The husband cried foul because he was forced to pay tax on funds given to the wife. The court found he did not qualify under Section 6015(b) or (c) as to the underpayment of the amount due on the return ($46,261) because there was no deficiency as to that amount; and, he did not qualify for relief under Section 6015(f) (equitable relief) for the deficiency assessed on audit ($11,198, including accuracy related penalty) because the adjustment related to his items of income (sale of employer stock and IRA distributions).
The taxpayer asserted a novel but unsuccessful argument that he faced jail time if he did not take the distributions. Therefore, in taking the IRA distributions he was, “acting as an agent to implement the orders of the (Colorado divorce) court,” which, in effect made his wife equitable owner of a portion of the IRA funds. Since taxable income follows title, income from the distributions belonged, not to him, but to his wife. The Tax Court rejected the premise, citing Lucas v. Earl, 281 U.S. 111, 114-115 (1930), and finding that the funds distributed from the IRAs were all derived from taxpayer’s employer funded retirement accounts and as such were taxable to and items attributable to the person who earned the funds. The Colorado court did not specifically order the taxpayer to rollover his 401(k) accounts into a single IRA account and make distributions from that account.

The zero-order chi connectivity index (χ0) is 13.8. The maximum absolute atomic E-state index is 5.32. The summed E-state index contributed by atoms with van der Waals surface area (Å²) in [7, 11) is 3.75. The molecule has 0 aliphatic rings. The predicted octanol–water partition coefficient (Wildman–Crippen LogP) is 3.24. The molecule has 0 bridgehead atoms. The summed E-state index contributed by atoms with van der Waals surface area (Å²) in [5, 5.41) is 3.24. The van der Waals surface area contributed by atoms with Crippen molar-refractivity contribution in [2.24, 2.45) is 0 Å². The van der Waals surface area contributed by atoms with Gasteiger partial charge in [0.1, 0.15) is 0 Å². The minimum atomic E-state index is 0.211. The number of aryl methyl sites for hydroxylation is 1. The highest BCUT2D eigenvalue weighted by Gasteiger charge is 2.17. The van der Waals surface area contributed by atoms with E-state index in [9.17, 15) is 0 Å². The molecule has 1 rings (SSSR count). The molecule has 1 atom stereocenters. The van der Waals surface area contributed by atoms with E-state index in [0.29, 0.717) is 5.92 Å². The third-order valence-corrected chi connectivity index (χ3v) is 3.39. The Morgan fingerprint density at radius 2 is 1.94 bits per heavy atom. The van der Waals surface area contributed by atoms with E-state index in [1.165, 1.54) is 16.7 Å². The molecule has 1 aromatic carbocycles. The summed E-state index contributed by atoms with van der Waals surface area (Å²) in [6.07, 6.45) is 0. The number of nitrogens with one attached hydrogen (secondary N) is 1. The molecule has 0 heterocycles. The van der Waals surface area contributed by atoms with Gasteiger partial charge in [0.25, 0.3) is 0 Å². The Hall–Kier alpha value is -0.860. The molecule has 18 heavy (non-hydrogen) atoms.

The court also refused to consider additional factors under the Rev. Proc. proposed in Notice 2012-8, 2012-4 I.R.B. 308 because the proposed revenue procedure is not final and because the comment period under the notice only recently had closed. Instead, the court, applying the factors stated in Rev. Proc. 2003-61, found that the taxpayer husband was not entitled to equitable relief.
Unfairness is not a persuasive tax argument. When obvious tax inequities are suggested in a divorce settlement or court order, the marital settlement agreement should clearly address the tax consequences aiming at fairness or the parties should argue the fairness issue before the divorce court and seek an order that addresses tax issues.
Temporary support is an often overlooked tax problem because, unless the court states it is not taxable, payments made pursuant to a court order will be taxable to the recipient spouse. In Yosinsky the parties filed a joint return thus obviating the need to characterize the payments to the wife. The Tax Court does not state whether the court ordered the parties to file a joint return. It may be that the husband would have been better off filing a separate return and claiming an alimony deduction for payments to the wife if not designated by the divorce court as non-taxable. As events transpired, the taxpayer did just about everything wrong and wound up paying tax on funds received by his wife and paying a 10% penalty for the honor.
© 2012 by Robert S. Steinberg, Esquire